That's funny, there are almost always tons of open car spots in the garage part. Admittedly I don't drive there much, but the only time I've ever not been able to park a car there was on the Wednesday before Thanksgiving.Delete
Also, if you go early in the morning, esp. on the weekend, the gates to the garage may be down and the racks unavailable. But as bad as this is, it is more than most markets in the area provide. I regularly ride out to Russo's in Watertown, which has one awful little rack that I'd guess is used more by employees than customers.ReplyDelete
yes, that Russo's rack is AWFUL (and the connection between the bike path and the store is kind of hairy). I guess my argument is that Whole Foods corporate branding claims to aspire to a higher standard of sustainability, and that part of that should be having a policy to make bicycling a safe and convenient option for people to come shop at their stores.Delete
I use the street signs on Pleasant St. when I go to Russo's. Or if I ride my folding bike, I just fold it up and stick it on the bottom rack of the shopping cart and take it inside.Delete
inadequate racks at my local WFs (philly) as well. a few on the sidewalk on the side of the building (an easy spot to get a bike stolen). people end up locking their bikes along the railings of the accessible ramp and stairs. the whole store is a mess-- too small, not oriented to the street, quasi-suburban-- and now they want to add more surface parking and are threatening the neighborhood with leaving if they don't get it!ReplyDelete
The Whole Foods bicycle racks in Palo Alto are also...no good, primarily due to being overloaded but also at odds with the pedestrian traffic since parking your bicycle equates to narrowing the sidewalk.ReplyDelete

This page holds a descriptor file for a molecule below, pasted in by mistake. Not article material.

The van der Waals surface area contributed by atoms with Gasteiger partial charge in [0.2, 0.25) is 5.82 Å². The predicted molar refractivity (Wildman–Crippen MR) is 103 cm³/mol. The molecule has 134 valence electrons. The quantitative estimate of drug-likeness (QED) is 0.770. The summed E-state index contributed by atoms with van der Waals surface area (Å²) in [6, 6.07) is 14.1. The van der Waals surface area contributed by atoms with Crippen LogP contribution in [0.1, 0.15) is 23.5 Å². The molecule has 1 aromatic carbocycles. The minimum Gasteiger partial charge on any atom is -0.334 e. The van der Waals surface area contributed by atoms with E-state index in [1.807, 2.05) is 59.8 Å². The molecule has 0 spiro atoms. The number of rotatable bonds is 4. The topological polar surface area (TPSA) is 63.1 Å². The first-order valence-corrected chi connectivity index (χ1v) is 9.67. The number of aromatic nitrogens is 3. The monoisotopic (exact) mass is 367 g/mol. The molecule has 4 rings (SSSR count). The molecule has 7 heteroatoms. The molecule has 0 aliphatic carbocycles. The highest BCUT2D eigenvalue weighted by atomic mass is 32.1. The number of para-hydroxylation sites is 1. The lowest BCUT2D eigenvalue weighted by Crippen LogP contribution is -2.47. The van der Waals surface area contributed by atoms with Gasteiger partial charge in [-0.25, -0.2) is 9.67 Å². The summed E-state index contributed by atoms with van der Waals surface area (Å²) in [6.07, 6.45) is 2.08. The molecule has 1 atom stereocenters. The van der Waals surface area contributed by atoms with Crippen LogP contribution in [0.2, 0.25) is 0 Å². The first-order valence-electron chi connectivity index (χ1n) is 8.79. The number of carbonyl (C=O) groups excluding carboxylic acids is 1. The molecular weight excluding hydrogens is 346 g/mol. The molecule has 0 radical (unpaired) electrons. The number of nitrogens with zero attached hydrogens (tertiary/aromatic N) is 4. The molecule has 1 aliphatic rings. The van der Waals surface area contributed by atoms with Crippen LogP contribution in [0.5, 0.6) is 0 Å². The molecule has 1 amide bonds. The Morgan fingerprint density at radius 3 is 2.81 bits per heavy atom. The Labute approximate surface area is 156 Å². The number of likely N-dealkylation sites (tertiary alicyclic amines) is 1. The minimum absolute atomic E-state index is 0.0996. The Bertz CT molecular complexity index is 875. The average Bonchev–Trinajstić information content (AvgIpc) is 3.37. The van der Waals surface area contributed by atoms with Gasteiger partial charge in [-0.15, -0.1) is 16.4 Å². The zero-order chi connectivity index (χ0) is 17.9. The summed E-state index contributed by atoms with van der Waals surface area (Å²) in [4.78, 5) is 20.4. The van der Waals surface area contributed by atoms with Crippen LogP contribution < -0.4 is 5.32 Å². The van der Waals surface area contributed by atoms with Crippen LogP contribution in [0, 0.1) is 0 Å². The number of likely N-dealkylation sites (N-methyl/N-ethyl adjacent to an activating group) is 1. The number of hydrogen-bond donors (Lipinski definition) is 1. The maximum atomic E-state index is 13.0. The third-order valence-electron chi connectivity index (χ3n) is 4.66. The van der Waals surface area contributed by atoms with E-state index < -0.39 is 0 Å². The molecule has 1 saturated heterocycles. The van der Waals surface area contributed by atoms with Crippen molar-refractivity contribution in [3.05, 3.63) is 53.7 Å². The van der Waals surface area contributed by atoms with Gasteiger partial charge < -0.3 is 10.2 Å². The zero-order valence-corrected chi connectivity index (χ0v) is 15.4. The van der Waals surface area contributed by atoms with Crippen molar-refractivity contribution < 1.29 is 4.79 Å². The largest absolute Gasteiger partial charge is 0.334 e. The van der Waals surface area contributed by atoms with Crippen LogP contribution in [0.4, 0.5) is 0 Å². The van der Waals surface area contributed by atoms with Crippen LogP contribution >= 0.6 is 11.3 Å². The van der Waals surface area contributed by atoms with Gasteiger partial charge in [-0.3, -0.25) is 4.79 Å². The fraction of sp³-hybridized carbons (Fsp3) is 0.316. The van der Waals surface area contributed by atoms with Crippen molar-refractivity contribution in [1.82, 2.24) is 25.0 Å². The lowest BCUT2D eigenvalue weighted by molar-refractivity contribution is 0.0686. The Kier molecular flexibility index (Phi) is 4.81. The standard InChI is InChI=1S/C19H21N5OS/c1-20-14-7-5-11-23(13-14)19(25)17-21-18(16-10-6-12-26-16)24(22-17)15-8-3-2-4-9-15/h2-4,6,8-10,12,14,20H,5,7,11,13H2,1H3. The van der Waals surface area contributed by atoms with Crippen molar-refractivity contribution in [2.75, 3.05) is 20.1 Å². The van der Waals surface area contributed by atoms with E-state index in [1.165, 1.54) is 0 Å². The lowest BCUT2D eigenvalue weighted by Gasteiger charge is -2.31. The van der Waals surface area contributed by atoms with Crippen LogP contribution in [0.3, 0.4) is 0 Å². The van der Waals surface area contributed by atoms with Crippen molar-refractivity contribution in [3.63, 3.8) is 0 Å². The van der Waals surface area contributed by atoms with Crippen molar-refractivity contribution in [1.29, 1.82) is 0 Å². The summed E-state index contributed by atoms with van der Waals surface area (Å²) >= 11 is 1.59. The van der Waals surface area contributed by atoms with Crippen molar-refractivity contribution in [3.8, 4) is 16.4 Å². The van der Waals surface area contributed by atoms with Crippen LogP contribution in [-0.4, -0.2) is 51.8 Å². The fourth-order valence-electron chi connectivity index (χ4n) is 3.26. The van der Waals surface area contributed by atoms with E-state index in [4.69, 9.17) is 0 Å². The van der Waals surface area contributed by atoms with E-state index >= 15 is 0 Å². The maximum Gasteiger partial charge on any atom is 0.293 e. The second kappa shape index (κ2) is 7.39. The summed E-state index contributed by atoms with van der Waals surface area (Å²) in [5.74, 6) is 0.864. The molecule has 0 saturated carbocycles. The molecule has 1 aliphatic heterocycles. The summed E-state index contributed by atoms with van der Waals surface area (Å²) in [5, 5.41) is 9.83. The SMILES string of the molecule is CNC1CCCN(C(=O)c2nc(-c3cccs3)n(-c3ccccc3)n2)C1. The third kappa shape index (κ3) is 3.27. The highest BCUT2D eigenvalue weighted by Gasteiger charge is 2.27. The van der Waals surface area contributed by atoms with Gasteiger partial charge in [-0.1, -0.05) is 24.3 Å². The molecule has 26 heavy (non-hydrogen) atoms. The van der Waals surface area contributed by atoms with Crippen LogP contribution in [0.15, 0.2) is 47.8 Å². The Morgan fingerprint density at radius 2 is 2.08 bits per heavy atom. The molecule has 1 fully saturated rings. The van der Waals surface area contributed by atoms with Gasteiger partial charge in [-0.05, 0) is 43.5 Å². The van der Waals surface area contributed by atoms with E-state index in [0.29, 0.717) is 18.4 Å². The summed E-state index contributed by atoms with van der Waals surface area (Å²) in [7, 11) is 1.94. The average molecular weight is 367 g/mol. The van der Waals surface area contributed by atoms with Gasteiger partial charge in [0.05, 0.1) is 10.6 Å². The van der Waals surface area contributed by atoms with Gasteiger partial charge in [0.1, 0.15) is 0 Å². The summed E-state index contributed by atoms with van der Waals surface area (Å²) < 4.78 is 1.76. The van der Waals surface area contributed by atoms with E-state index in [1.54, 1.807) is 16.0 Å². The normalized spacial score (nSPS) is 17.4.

This is fascinating; WH and TJ are looking seriously behind the curve. You'd expect better, in both cases.ReplyDelete
I'm an older rider and use a six-speed trike (but ride 20-30 miles routes regularly), and where I live (suburban, outside of Philadelphia), I've got bike racks all to myself. On the plus side, I guess that means we've got enough of them.
"Bike culture" here means road bikes & jerseys, not real-life food gathering. It's amazing to see this pile-up, even though there's no way I could ever lock my trike to these racks, under these circumstances. My trike is almost always the only cycle in the rack at our wonderful regional grocery stores, which is really kind of sad.
Here in Arlington (VA), our bike group BikeArlington did a review of some local grocery stores and found mixed results. Here's their review: http://www.bikearlington.com/pages/biking-in-arlington/bike-parking/bike-parking-at-arlington-grocery-stores/ using standards set by the Association of Pedestrian and Bicycle Professionals. You might know of the group already, but I thought you might be interested in the BikeArlington report. Please let us know if Whole Foods responds.ReplyDelete
Nice bumping into you and your DL-1 (figuratively - but almost literally, due to my Superbe's wet brakes) near South Station tonight.ReplyDelete
You would think that WF would be at the forefront of bike parking; I've seen their extremely limited parking. And the rack that you cannot even fit a wheel UNDER - pathetic! They're the same design that were used in the 60's at schools when it must have been thought that a bike would simply be nudged in by the front wheel and locking was unimportant, or locking the front wheel would be considered locking the bike.
At 75 State garage in Boston there is one custom built long rack quite high that let's you tuck front wheel under and fit a lock through a thin post, front wheel and downtube that works pretty well.
Nice to meet you too! I love that there are so many great Vintage Raleighs around and being used and loved in Boston. I'm trying to plot a get-together with a couple of other people who each own multiple DL-1's in the next week, and I don't imagine you could do that in many other parts of the country!
Hope to see you around- If you work at 75 State, I'm surprised we don't see each other more often, as I work on Broad.